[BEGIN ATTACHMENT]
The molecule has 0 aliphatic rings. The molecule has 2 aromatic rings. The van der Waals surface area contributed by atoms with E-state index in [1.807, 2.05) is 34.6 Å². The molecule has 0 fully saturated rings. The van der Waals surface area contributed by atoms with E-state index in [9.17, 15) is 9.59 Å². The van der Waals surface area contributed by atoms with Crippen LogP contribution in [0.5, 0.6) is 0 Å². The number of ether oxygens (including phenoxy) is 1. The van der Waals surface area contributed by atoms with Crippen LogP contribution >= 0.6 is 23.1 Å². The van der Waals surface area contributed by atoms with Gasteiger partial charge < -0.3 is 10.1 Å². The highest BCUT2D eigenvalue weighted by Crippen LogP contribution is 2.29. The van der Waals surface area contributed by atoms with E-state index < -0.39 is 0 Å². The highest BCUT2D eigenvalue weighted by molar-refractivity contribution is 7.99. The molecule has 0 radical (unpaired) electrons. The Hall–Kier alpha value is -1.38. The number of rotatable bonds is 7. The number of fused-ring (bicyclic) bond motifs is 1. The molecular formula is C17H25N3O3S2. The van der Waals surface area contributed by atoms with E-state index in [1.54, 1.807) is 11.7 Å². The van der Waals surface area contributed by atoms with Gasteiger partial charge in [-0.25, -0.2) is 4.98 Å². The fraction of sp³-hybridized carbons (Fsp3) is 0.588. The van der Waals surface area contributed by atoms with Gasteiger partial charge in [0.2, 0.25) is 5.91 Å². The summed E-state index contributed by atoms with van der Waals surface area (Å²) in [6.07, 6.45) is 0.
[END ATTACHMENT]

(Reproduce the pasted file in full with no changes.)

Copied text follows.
The molecule has 0 aliphatic rings. The molecule has 2 aromatic rings. The van der Waals surface area contributed by atoms with E-state index in [1.807, 2.05) is 34.6 Å². The molecule has 0 fully saturated rings. The van der Waals surface area contributed by atoms with E-state index in [9.17, 15) is 9.59 Å². The van der Waals surface area contributed by atoms with Crippen LogP contribution in [0.5, 0.6) is 0 Å². The number of ether oxygens (including phenoxy) is 1. The van der Waals surface area contributed by atoms with Crippen LogP contribution >= 0.6 is 23.1 Å². The van der Waals surface area contributed by atoms with Gasteiger partial charge < -0.3 is 10.1 Å². The highest BCUT2D eigenvalue weighted by Crippen LogP contribution is 2.29. The van der Waals surface area contributed by atoms with E-state index < -0.39 is 0 Å². The highest BCUT2D eigenvalue weighted by molar-refractivity contribution is 7.99. The molecule has 0 radical (unpaired) electrons. The Hall–Kier alpha value is -1.38. The number of rotatable bonds is 7. The number of fused-ring (bicyclic) bond motifs is 1. The molecular formula is C17H25N3O3S2. The van der Waals surface area contributed by atoms with E-state index in [1.54, 1.807) is 11.7 Å². The van der Waals surface area contributed by atoms with Gasteiger partial charge in [-0.25, -0.2) is 4.98 Å². The fraction of sp³-hybridized carbons (Fsp3) is 0.588. The van der Waals surface area contributed by atoms with Gasteiger partial charge in [0.2, 0.25) is 5.91 Å². The summed E-state index contributed by atoms with van der Waals surface area (Å²) in [6.07, 6.45) is 0.